Since they were skating six men, they managed to break it out of their zone. Their center carried the puck to near the faceoff circle to my right, so I followed him over in my stance. Suddenly, one of my defensemen collided with me from my left — behind the play. I went to the ice on my back, and he fell on top of me. Since I had been in my stance, my knee was bent when he hit me, and when we went down, he pinned my lower left leg back and to the side of my upper left leg, bent and slightly rotated. A body isn’t supposed to twist like that.

I felt a pop and then sharp pain in my left knee. I screamed.

My team’s failure to clear the puck out of our zone ended up irrelevant since the ref blew his whistle within a few seconds of the collision. After my d-man got off of me, I rolled over and tried to move my leg. It responded, but something was definitely loose. The sharp pain had been replaced by a dull numbness, the sort that heralds an injury that will be terrible once the swelling starts and the adrenaline wears off.

Somehow, I stood up and limped to the bench. I had a vague notion that I might be able to work it out or stretch it out or will it out… or something. In hindsight, my mental state was a bigger liability than my leg. I was terrified that I might have had a severe knee injury, unsure of what to do, and even less sure about the conflicting instructions being tossed my way by well-meaning teammates on the bench.

With the other team’s goalie still absent, and me on the bench with a loose knee and sheer terror in my mind, an extremely rare event occurred in the game: both nets were empty. It was something I’d never seen before in any organized game at any level of hockey.

Unfortunately, my team was less deft at running up the score with both nets empty than with only our opponent’s goal unmanned. Our opponents were more skilled; the tally moved closer to parity with every ticking minute. Then, worse news for us: a guy who looked high school age with goalie sticks in one hand and a goalie equipment bag in the other was rushing towards the changing room.

My team begged me to go back on the ice. I wanted nothing more than to rejoin them in battle, but my left knee protested. It felt as though any stress would cause whatever shreds of tissue were holding it together to give way entirely. Perhaps I could go back to the net and just stand there, one teammate asked? I hesitated for a moment, watched yet another puck go in our still-empty net, and decided to give it a try.

I normally played goalie in the butterfly style, which takes away most of the lower part of the net but places high levels of stress on the knees. With my left knee no longer able to tolerate that abuse, I was forced to play more of a standup style. It was a return to an earlier time, something seldom seen since the early 1990s.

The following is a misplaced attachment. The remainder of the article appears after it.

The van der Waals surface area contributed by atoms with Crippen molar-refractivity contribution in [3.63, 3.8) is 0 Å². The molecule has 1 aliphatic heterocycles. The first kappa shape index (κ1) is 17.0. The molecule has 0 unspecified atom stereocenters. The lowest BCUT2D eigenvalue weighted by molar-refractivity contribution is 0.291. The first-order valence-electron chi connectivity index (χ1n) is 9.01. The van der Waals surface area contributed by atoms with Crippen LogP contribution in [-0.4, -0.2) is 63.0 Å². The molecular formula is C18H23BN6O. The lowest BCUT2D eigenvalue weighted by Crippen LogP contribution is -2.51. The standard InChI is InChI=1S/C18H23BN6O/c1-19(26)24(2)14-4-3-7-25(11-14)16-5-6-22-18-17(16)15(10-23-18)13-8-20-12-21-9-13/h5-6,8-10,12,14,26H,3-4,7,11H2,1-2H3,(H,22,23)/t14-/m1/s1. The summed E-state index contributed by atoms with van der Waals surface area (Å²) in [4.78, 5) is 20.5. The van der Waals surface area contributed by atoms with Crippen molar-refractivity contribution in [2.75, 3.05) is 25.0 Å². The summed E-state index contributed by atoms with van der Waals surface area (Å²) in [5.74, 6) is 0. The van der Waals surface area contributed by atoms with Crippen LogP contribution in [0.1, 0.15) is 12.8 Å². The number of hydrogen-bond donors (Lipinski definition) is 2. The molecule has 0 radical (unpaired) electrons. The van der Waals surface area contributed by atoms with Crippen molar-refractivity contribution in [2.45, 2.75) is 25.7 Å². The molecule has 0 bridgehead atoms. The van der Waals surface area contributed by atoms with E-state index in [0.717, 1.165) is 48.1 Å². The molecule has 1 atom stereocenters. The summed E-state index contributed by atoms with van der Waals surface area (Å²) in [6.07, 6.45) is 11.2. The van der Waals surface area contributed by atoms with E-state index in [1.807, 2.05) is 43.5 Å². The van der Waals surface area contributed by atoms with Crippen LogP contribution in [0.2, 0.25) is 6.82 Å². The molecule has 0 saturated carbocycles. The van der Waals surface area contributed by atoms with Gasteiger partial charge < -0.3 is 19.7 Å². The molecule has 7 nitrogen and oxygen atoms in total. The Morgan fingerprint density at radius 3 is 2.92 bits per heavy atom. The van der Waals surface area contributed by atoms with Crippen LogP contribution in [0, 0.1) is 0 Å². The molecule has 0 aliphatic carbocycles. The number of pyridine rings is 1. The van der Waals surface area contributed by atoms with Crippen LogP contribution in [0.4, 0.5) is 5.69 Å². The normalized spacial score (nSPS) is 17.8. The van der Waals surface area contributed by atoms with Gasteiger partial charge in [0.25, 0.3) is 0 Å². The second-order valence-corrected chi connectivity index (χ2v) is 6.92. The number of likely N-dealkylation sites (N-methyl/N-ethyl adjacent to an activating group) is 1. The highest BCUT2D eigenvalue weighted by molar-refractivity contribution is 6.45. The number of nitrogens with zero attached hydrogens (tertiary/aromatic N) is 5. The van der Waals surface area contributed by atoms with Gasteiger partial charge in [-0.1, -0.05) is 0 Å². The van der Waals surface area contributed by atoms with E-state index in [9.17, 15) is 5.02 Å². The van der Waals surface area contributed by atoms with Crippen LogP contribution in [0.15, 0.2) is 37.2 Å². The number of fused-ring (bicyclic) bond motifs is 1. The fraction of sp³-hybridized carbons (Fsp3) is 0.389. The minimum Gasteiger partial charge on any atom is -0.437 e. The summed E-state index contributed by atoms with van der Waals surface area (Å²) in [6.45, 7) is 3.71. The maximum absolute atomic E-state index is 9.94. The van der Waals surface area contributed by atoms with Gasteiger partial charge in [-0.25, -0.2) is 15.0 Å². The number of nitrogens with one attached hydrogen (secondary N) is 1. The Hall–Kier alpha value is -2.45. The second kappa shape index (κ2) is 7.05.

Although my legs were fixed upright, my hands were still free to move, and I began turning away shots with my stick, glove, and blocker. About five minutes after my return, the other team finally got a goalie in their net, too, and the game began in earnest.

I wish I could say that my personal shutout continued, but it was not to be. A lack of mobility was too much to overcome, and I let in another goal or two after my return. Fortunately, my team had managed to find the back of the net enough times in the early minutes of the game that we still pulled out the win overall.

My job completed, I limp-skated off the ice and into the dressing room. My knee had already begun to swell.

By the next morning, I was in tremendous pain, my knee was swollen so much that it barely bent at all, and it was all I could do to let Sophie outside into my fenced yard. Our usual morning and afternoon walks were out of the question.

There was but one question on my mind: had I skated my last game of hockey?

(To be continued.)

Car Number Seven

June 28th, 2015 1 comment

Just before the turn, I downshifted to 2nd, blipped the gas, and let the clutch out. The tires strained against the forces of the curve. I gradually opened the throttle. The flat-6 engine behind my head sang, its harmonic chorus growing more glorious with the increasing revs.

And so it went. The miles descending from Nederland toward Denver snapped by in quick joy. Not far from the top, another silver Boxster S, nearly identical to my own, popped out behind me. He waved; I waved back. We chased each other through the forested hills.